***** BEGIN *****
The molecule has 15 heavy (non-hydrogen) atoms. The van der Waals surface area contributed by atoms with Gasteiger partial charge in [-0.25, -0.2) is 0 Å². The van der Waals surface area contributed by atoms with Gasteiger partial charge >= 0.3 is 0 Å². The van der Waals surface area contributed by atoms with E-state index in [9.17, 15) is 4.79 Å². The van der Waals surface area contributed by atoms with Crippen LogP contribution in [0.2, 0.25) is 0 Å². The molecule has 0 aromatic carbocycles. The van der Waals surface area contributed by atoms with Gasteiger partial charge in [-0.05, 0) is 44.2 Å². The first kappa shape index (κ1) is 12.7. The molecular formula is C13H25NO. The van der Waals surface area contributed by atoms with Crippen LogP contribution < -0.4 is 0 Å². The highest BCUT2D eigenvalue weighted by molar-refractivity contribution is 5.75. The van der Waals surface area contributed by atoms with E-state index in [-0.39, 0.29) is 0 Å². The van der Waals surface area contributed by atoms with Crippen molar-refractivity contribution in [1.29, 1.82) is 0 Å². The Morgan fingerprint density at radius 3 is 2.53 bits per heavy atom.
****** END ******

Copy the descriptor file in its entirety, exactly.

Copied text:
The molecule has 15 heavy (non-hydrogen) atoms. The van der Waals surface area contributed by atoms with Gasteiger partial charge in [-0.25, -0.2) is 0 Å². The van der Waals surface area contributed by atoms with Gasteiger partial charge >= 0.3 is 0 Å². The van der Waals surface area contributed by atoms with E-state index in [9.17, 15) is 4.79 Å². The van der Waals surface area contributed by atoms with Crippen LogP contribution in [0.2, 0.25) is 0 Å². The molecule has 0 aromatic carbocycles. The van der Waals surface area contributed by atoms with Gasteiger partial charge in [-0.05, 0) is 44.2 Å². The first kappa shape index (κ1) is 12.7. The molecular formula is C13H25NO. The van der Waals surface area contributed by atoms with Crippen LogP contribution < -0.4 is 0 Å². The highest BCUT2D eigenvalue weighted by molar-refractivity contribution is 5.75. The van der Waals surface area contributed by atoms with E-state index in [-0.39, 0.29) is 0 Å². The van der Waals surface area contributed by atoms with Crippen molar-refractivity contribution in [1.29, 1.82) is 0 Å². The Morgan fingerprint density at radius 3 is 2.53 bits per heavy atom.